The paper, available as an open access article, can be found here:

de Groot, M., Schaafsma, J., Castelain, T., Malinowska, K., Mann, L., Ohtsubo, Y., Wulandari, M. T. A., Bataineh, R. F., Fry, D. P., Goudbeek, M., & Suryani, A. (2022). Group-Based Shame, Guilt, and Regret across Cultures. European Journal of Social Psychology, 1–15. http://doi.org/10.1002/ejsp.2808

Online Seminar Series ‘Political Apologies across Cultures’

The Political Apologies team from Tilburg University would like to invite anyone interested to our Online Seminar Series. We will host three meetings in the next three months with scholars from different disciplines presenting their work on political apologies.  We aim to couple each panel with extended discussion time during which all attendees can critically engage with the topic.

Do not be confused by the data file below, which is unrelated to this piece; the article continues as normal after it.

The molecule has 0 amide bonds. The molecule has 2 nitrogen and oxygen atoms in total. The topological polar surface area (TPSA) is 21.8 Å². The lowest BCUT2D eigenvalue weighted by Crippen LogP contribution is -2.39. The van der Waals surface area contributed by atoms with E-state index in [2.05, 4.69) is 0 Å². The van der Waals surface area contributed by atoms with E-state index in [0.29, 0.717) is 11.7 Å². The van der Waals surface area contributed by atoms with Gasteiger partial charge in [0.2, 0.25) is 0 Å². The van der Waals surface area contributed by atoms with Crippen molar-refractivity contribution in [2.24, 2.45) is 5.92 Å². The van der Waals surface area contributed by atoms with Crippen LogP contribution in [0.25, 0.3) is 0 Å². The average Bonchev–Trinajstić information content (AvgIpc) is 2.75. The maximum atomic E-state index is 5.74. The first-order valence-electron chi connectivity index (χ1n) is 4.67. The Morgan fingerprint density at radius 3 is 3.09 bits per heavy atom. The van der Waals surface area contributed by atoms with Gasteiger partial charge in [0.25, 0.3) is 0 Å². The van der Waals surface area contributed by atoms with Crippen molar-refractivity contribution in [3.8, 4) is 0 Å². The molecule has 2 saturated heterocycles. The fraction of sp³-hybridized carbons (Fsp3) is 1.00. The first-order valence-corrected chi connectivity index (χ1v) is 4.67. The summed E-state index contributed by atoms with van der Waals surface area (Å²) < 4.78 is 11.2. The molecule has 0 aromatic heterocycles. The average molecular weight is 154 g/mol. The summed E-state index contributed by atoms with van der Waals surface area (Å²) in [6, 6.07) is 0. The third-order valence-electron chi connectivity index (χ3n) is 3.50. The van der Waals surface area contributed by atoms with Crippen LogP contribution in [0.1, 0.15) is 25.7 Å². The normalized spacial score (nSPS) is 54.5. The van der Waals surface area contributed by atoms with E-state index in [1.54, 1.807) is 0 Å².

Seminar 1 Understanding the ‘Age of Apology‘ will take place on Thursday 13 January, 14:15-16:00 CET. 

Seminar 2 The impact of political apologies will take place Friday 4 February, 14:15-16:00 CET.

Seminar 3 The value of political apologies in dealing with past wrongdoings is on Thursday 3 March, 14:15-16:00 CET. 

Please visit our Eventbrite page for more information regarding registration, Zoom links, the topic of each panel, and the speaker.